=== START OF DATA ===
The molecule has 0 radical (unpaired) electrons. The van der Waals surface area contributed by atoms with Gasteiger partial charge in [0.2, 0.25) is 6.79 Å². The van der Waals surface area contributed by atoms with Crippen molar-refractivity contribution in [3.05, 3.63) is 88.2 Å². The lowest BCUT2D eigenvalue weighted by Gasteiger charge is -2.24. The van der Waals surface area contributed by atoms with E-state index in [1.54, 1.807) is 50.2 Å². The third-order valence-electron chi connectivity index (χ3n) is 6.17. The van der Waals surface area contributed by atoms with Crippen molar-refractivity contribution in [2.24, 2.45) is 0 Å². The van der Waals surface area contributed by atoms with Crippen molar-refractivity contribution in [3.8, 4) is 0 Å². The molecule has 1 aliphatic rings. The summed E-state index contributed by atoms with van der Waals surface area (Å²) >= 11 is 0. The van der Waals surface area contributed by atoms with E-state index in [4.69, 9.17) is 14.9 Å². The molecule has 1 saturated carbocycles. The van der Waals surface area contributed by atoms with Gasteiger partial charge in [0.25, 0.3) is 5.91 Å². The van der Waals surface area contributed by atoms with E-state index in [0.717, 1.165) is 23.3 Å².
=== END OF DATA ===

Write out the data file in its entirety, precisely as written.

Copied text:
The molecule has 0 radical (unpaired) electrons. The van der Waals surface area contributed by atoms with Gasteiger partial charge in [0.2, 0.25) is 6.79 Å². The van der Waals surface area contributed by atoms with Crippen molar-refractivity contribution in [3.05, 3.63) is 88.2 Å². The lowest BCUT2D eigenvalue weighted by Gasteiger charge is -2.24. The van der Waals surface area contributed by atoms with E-state index in [1.54, 1.807) is 50.2 Å². The third-order valence-electron chi connectivity index (χ3n) is 6.17. The van der Waals surface area contributed by atoms with Crippen molar-refractivity contribution in [2.24, 2.45) is 0 Å². The van der Waals surface area contributed by atoms with Crippen molar-refractivity contribution in [3.8, 4) is 0 Å². The molecule has 1 aliphatic rings. The summed E-state index contributed by atoms with van der Waals surface area (Å²) >= 11 is 0. The van der Waals surface area contributed by atoms with E-state index in [4.69, 9.17) is 14.9 Å². The molecule has 1 saturated carbocycles. The van der Waals surface area contributed by atoms with Gasteiger partial charge in [0.25, 0.3) is 5.91 Å². The van der Waals surface area contributed by atoms with E-state index in [0.717, 1.165) is 23.3 Å².